Making cities better is a matter of opportunity and survival.
By Fernanda Matsuoka, YCL's Logistic Director.
Throughout history, cities have been the model organisation to gather people and resources, create institutions such as governments and universities, that allowed us to increase our knowledge organise ourselves to drive humankind to a bold future.
On the 21st century, after centuries of struggles and wars, we have access to modern technology, health, peace, science, and human rights. In a nutshell, we have all the conditions to be on the most efficient, abundant, peaceful and collaborative time in our history. But instead of taking the next step to this reality, Cities are being managed to put ourselves in risk.
Of course, humankind progressed during the 20th century by reducing extreme poverty and child mortality if compared to the previous centuries. But we still face the hard reality where over 800 million people suffer from chronic undernourishment and live on slums, that is not due to the lack of food, but due to the political and economic factors that allow this to happen. Something is wrong in how we look to cities.
The lack of city planning and governance around the world could be one of the leading causes of the climate crisis. Some figures from the latest report of UN-Habitat are impressive: our cities produce more than 70% of global CO2 emissions! This clear evidence that the need to urgently improve cities if we want to mitigate climate change.
The latest IPCC report presented a stark message to the world: clear scientific evidence of climate impact will deepen if we do not take drastic changes to reduce carbon emissions in the next 12 years. If not, we will reach the limits in our ability to adapt to climate change, and the entire humanity will be at risk. Even, the wealthiest and most advanced cities may not be able to survive the water and food scarcity that will come with the process.
As part of goal #11 of the sustainable development goals (SDGs), we have to make cities and human settlements inclusive, safe, resilient and sustainable before 2030. Implementing this will require unprecedented collaborative efforts between countries, citizens, cities, regional governments, and enterprises. Can we do this before 2030? And if so, how can we this be done?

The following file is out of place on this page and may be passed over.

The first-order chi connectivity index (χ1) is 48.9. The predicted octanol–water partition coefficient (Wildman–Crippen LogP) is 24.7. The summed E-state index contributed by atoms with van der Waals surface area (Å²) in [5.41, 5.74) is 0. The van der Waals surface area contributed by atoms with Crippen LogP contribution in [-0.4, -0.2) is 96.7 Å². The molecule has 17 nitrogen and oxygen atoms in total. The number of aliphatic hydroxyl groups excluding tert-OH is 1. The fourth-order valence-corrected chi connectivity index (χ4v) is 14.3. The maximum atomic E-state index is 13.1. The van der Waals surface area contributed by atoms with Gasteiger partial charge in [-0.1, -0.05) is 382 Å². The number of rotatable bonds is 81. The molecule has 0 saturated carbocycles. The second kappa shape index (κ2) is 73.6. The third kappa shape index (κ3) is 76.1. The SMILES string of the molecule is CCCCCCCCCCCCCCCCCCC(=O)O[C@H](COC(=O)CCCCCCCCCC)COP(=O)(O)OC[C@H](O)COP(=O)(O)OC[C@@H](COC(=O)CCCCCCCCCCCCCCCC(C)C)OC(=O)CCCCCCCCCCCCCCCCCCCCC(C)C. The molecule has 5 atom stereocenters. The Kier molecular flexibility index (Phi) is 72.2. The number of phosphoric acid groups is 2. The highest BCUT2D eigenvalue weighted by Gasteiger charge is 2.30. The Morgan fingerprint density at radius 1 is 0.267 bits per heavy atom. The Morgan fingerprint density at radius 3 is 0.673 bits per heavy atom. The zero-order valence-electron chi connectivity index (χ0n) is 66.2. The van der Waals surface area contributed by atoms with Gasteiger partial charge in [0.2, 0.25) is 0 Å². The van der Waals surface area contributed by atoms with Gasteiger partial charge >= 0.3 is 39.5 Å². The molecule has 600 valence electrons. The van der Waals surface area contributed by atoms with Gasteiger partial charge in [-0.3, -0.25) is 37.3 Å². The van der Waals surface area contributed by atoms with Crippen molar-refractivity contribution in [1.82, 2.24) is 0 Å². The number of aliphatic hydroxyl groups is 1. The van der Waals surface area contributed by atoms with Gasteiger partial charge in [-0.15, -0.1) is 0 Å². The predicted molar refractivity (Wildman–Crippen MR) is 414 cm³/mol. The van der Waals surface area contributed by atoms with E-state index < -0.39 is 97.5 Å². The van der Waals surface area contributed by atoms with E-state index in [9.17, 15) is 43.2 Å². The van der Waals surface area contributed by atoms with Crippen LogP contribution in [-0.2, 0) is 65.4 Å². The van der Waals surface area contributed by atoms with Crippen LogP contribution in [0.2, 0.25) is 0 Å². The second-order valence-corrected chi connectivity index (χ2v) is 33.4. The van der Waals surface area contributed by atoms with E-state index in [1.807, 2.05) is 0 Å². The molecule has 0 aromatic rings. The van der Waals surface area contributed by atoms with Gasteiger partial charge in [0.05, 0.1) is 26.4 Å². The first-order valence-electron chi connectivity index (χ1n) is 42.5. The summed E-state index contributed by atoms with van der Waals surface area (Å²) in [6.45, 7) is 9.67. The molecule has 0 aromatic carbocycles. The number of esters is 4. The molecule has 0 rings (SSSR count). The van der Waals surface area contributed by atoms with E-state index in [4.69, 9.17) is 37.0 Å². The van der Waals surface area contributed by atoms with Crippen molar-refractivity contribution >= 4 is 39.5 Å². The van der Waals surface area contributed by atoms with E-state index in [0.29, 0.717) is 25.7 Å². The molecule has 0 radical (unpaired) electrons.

Rutger Bregman mentioned in his recent book “Utopia for Realists (2017)” that we need to relearn how to think utopian, and I agree with him on this. Making cities sustainable looks unrealistic, but we need to unleash this idea by discussing concrete ways to make this a reality. Bregman develops in his book how concepts such as universal basic income can become a reality, why it is beneficial, viable and necessary. We have to do the same when planning our cities.
Many may believe that we need to choose the battles: we can either stimulate the economy or make the green transition. Either combat poverty or create jobs. But it’s not the case. We do not have to choose to improve people’s lives or save the planet since the solution for both is the same. If we fix cities, we can reduce our carbon emissions and have economic, social and environmental growth.
Take air pollution as an example, that currently kills 4,2 million people every year and is one of the leading causes of death worldwide. One of the main reasons for air pollution is the burning of fossil fuels, that also happens to be the leading cause of the increase of greenhouse gases in the atmosphere. Decarbonising cities can significantly improve the quality of the air we breathe, therefore our health and life quality, but will also help us stopping the growth temperature on the planet. Shifting to green energy will also bring job opportunities, make energy safer and cheaper, making the macroeconomic benefits even broader.
A remarkable example of our times that represent the effort of improving cities and tackle climate change together and is the Green New Deal. This ambitious government plan that wants to decarbonise the US, and at the same time propose universal health care and education for all, as proposed in the Paris Agreement.
The new green deal as a massive example, and of course we need big moves such as this. But we also need millions of actions on a local scale. Don’t underestimate the power you have in your network and community to tackle climate change. Do not hesitate to improve your house, your neighbourhood, your school, your workplace. We need everybody engaged in unleashing the utopia of a decarbonised and equal society.
The climate change crisis is by far the biggest challenge we have ever faced. But it is also the opportunity to move humankind to the 21st century finally: a decarbonised society, settled for the future generations to have a prosperous and inclusive future, where no one is left behind.
We may think that climate change is a threat, but the real threat against humankind is our lack of action. There is no time for delay; our chance to enable Sustainable Cities starts now.